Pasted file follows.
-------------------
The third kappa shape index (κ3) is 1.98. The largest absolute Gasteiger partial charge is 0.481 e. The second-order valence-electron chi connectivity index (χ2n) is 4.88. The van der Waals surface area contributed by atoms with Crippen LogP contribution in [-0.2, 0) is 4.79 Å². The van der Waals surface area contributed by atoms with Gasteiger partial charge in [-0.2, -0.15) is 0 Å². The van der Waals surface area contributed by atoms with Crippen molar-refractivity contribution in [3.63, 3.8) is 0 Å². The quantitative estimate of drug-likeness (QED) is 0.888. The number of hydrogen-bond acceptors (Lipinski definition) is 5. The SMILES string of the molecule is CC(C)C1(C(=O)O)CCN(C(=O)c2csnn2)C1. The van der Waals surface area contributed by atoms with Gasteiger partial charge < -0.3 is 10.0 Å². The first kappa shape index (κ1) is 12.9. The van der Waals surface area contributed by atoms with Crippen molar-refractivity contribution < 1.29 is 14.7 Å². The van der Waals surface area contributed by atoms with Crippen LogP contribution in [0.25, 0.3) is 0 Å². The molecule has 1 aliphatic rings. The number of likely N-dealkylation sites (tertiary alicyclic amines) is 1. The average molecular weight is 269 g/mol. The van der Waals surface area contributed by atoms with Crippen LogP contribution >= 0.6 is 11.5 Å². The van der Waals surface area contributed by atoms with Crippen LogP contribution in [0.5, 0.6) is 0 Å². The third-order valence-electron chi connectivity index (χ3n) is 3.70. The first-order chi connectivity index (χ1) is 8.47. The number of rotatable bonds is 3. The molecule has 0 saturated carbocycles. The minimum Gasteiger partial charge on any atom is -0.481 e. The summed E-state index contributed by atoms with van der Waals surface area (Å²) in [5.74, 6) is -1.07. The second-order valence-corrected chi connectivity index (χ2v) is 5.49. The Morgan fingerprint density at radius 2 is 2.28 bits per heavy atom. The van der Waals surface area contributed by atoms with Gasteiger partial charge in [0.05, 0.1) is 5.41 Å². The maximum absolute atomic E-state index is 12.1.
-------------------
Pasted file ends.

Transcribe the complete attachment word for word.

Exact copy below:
The third kappa shape index (κ3) is 1.98. The largest absolute Gasteiger partial charge is 0.481 e. The second-order valence-electron chi connectivity index (χ2n) is 4.88. The van der Waals surface area contributed by atoms with Crippen LogP contribution in [-0.2, 0) is 4.79 Å². The van der Waals surface area contributed by atoms with Gasteiger partial charge in [-0.2, -0.15) is 0 Å². The van der Waals surface area contributed by atoms with Crippen molar-refractivity contribution in [3.63, 3.8) is 0 Å². The quantitative estimate of drug-likeness (QED) is 0.888. The number of hydrogen-bond acceptors (Lipinski definition) is 5. The SMILES string of the molecule is CC(C)C1(C(=O)O)CCN(C(=O)c2csnn2)C1. The van der Waals surface area contributed by atoms with Gasteiger partial charge < -0.3 is 10.0 Å². The first kappa shape index (κ1) is 12.9. The van der Waals surface area contributed by atoms with Crippen molar-refractivity contribution < 1.29 is 14.7 Å². The van der Waals surface area contributed by atoms with Crippen LogP contribution in [0.25, 0.3) is 0 Å². The molecule has 1 aliphatic rings. The number of likely N-dealkylation sites (tertiary alicyclic amines) is 1. The average molecular weight is 269 g/mol. The van der Waals surface area contributed by atoms with Crippen LogP contribution >= 0.6 is 11.5 Å². The van der Waals surface area contributed by atoms with Crippen LogP contribution in [0.5, 0.6) is 0 Å². The third-order valence-electron chi connectivity index (χ3n) is 3.70. The first-order chi connectivity index (χ1) is 8.47. The number of rotatable bonds is 3. The molecule has 0 saturated carbocycles. The minimum Gasteiger partial charge on any atom is -0.481 e. The summed E-state index contributed by atoms with van der Waals surface area (Å²) in [5.74, 6) is -1.07. The second-order valence-corrected chi connectivity index (χ2v) is 5.49. The Morgan fingerprint density at radius 2 is 2.28 bits per heavy atom. The van der Waals surface area contributed by atoms with Gasteiger partial charge in [0.05, 0.1) is 5.41 Å². The maximum absolute atomic E-state index is 12.1.